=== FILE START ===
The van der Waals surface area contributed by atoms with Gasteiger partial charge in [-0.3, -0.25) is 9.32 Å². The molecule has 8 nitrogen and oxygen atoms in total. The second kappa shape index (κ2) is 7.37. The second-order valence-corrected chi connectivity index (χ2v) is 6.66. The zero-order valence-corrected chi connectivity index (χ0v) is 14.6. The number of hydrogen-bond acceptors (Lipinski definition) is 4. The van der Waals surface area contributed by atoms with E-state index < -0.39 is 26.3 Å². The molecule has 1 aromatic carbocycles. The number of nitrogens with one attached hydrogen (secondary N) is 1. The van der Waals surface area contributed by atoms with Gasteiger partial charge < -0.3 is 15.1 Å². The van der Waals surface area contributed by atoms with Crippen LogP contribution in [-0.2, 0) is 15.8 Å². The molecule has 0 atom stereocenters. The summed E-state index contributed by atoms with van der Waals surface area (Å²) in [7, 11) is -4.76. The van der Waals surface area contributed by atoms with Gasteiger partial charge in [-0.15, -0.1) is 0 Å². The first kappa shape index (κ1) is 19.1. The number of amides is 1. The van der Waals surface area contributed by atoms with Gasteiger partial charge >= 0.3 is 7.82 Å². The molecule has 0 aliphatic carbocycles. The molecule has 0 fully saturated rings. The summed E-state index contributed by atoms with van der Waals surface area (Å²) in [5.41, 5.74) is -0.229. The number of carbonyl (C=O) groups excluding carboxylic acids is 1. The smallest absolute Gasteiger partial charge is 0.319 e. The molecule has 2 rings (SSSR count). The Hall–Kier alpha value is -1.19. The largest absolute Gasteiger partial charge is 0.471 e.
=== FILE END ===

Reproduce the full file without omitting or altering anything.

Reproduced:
The van der Waals surface area contributed by atoms with Gasteiger partial charge in [-0.3, -0.25) is 9.32 Å². The molecule has 8 nitrogen and oxygen atoms in total. The second kappa shape index (κ2) is 7.37. The second-order valence-corrected chi connectivity index (χ2v) is 6.66. The zero-order valence-corrected chi connectivity index (χ0v) is 14.6. The number of hydrogen-bond acceptors (Lipinski definition) is 4. The van der Waals surface area contributed by atoms with E-state index < -0.39 is 26.3 Å². The molecule has 1 aromatic carbocycles. The number of nitrogens with one attached hydrogen (secondary N) is 1. The van der Waals surface area contributed by atoms with Gasteiger partial charge < -0.3 is 15.1 Å². The van der Waals surface area contributed by atoms with Crippen LogP contribution in [-0.2, 0) is 15.8 Å². The molecule has 0 atom stereocenters. The summed E-state index contributed by atoms with van der Waals surface area (Å²) in [7, 11) is -4.76. The van der Waals surface area contributed by atoms with Gasteiger partial charge in [-0.15, -0.1) is 0 Å². The first kappa shape index (κ1) is 19.1. The number of amides is 1. The van der Waals surface area contributed by atoms with Gasteiger partial charge >= 0.3 is 7.82 Å². The molecule has 0 aliphatic carbocycles. The molecule has 0 fully saturated rings. The summed E-state index contributed by atoms with van der Waals surface area (Å²) in [5.41, 5.74) is -0.229. The number of carbonyl (C=O) groups excluding carboxylic acids is 1. The smallest absolute Gasteiger partial charge is 0.319 e. The molecule has 2 rings (SSSR count). The Hall–Kier alpha value is -1.19. The largest absolute Gasteiger partial charge is 0.471 e.